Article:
The final section of the exhibition will consider Gainsborough’s drawing practice and use of materials. Most of the drawings are on coarse paper imported from France, usually used for wrapping and packing. This cheap paper presumably appealed to Gainsborough as its rough surface provided good friction for drawing in chalks, while its grey tone meant he could experiment with using both black and white. His chalks were held in a split-stick known as a porte-crayon and blended onto the paper using a wad of tightly rolled leather called a ‘stump’, to create subtle light effects and gradations in tone. By contrast, seven of the drawings are on a fine white artists’ paper, which came from the Netherlands, its smoother surface allowing for detailed foliage drawn in sharp black chalk, as seen in Trees beside a path winding into the distance (c.1748-50). Three of the drawings feature large brown oil stains, suggestive of an accident in the studio where a jar of linseed oil was knocked onto a pile of drawings.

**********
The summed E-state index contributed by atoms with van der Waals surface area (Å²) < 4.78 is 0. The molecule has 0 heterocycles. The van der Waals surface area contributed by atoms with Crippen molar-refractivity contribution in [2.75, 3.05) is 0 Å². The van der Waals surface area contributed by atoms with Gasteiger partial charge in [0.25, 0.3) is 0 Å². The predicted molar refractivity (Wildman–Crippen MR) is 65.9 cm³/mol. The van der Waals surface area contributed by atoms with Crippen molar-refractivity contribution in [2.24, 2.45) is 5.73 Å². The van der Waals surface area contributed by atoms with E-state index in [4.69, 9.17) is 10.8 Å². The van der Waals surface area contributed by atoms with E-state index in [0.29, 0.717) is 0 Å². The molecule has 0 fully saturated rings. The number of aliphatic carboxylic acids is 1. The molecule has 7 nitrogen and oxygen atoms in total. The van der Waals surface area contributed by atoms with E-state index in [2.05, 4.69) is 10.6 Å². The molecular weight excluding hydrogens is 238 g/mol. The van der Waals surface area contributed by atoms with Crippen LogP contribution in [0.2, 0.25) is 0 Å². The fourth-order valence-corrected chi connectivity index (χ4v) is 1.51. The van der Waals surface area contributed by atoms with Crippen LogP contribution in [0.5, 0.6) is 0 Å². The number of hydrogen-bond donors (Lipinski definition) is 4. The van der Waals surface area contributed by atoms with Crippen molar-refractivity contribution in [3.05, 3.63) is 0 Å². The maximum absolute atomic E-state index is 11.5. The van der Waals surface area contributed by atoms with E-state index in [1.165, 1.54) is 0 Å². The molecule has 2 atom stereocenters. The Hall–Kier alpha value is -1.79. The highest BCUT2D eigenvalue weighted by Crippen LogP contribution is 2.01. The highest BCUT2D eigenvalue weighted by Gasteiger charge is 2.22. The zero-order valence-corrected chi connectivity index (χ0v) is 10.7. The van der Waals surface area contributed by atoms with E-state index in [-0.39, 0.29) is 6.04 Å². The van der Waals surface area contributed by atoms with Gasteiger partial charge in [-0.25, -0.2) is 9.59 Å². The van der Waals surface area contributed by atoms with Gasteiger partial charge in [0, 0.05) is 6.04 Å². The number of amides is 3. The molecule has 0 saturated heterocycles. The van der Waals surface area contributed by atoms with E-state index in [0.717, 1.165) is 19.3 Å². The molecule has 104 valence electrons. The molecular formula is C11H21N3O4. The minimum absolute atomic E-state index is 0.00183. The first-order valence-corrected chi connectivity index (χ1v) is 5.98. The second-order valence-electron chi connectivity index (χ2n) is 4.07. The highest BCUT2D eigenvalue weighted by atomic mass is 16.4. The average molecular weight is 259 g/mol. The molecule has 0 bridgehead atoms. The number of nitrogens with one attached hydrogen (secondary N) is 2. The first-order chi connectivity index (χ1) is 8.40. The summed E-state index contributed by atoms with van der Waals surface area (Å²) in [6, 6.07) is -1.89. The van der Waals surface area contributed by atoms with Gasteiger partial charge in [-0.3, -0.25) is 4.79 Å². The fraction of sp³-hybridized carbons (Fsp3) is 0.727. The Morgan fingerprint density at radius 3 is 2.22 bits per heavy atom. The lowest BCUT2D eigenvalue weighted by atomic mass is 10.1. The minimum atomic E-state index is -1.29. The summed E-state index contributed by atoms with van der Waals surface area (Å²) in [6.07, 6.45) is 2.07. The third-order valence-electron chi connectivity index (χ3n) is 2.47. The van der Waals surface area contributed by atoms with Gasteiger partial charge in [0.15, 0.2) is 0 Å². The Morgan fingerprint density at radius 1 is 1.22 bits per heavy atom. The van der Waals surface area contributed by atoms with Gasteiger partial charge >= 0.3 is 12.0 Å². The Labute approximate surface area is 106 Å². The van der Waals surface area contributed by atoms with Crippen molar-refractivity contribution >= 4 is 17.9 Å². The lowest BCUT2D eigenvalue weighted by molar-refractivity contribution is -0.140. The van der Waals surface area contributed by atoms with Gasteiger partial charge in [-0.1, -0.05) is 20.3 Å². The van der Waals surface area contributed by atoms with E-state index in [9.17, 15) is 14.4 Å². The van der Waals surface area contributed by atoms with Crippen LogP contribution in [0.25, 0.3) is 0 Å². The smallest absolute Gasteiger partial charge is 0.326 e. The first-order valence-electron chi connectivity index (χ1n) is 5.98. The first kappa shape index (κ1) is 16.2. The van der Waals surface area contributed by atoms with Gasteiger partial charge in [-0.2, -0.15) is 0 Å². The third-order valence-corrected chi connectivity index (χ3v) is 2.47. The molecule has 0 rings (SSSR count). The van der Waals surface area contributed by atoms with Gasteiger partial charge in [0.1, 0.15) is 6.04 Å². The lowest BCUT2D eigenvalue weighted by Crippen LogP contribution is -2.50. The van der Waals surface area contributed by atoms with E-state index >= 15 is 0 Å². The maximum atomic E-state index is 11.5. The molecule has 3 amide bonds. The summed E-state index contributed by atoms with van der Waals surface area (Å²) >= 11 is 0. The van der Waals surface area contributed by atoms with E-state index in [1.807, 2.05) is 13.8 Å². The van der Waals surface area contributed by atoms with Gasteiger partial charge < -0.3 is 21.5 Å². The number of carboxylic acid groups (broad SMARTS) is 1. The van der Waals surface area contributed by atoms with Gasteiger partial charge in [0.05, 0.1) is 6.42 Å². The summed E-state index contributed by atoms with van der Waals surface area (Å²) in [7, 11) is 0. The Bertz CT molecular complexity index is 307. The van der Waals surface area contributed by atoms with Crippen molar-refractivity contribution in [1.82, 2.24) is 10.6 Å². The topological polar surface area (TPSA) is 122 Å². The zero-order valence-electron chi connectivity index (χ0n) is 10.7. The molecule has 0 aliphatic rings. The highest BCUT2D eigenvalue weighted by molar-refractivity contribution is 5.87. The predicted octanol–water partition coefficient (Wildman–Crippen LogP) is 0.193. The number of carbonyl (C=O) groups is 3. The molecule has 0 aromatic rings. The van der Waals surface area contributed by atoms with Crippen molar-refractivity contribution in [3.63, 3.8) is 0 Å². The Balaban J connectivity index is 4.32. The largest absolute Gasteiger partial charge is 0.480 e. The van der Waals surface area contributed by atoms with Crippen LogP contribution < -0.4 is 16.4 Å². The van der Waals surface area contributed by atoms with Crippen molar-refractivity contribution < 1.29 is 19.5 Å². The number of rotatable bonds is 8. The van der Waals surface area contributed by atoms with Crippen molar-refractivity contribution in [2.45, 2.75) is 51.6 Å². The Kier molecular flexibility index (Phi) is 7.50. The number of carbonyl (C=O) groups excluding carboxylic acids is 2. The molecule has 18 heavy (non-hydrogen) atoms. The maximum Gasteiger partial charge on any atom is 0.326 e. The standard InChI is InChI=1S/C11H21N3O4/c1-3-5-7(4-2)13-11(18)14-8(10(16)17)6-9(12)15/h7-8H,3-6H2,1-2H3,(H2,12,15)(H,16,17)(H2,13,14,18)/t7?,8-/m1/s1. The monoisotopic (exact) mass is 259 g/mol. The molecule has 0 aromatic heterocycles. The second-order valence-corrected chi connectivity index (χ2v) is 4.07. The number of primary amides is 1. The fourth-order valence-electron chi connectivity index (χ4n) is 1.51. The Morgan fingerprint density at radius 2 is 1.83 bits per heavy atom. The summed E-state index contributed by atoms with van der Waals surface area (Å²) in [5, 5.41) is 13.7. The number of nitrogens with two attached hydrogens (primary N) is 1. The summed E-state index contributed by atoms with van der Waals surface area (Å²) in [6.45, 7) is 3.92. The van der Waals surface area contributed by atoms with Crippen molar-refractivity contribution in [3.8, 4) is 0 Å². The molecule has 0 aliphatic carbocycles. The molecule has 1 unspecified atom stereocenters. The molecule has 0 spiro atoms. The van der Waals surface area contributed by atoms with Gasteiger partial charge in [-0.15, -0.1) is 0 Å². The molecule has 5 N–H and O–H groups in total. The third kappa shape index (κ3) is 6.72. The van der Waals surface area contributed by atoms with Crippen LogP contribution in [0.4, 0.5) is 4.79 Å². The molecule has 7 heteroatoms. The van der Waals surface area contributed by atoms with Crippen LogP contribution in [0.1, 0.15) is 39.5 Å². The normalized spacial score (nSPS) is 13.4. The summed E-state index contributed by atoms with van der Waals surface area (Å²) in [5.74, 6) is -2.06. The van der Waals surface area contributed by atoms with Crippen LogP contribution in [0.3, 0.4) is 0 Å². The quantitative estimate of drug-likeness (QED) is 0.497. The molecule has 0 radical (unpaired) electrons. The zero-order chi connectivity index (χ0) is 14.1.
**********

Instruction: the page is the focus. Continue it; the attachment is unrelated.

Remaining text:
Gainsborough often sketched outdoors, and pin holes visible in the corners of several drawings suggest that he pinned the paper to a portable drawing board. These open-air (plein air) sketches, such as Trees beside a descending path (c.1746-48) reveal Gainsborough’s drawing process, which began with outlining trees and foliage in black chalk, before working up more detail from the centre outwards. He also made observational studies of individual plants and animals, such as A study of a tree, possibly a sycamore (c.1746-48), which would later serve as stock motifs to be drawn upon when composing studio paintings. As the Morning Herald noted in its 1788 obituary of Gainsborough, ‘nature was his teacher and the woods of Suffolk his academy.’ The beauty and immediacy of these rediscovered drawings are testament to Gainsborough’s innate talent and his enduring love of landscape.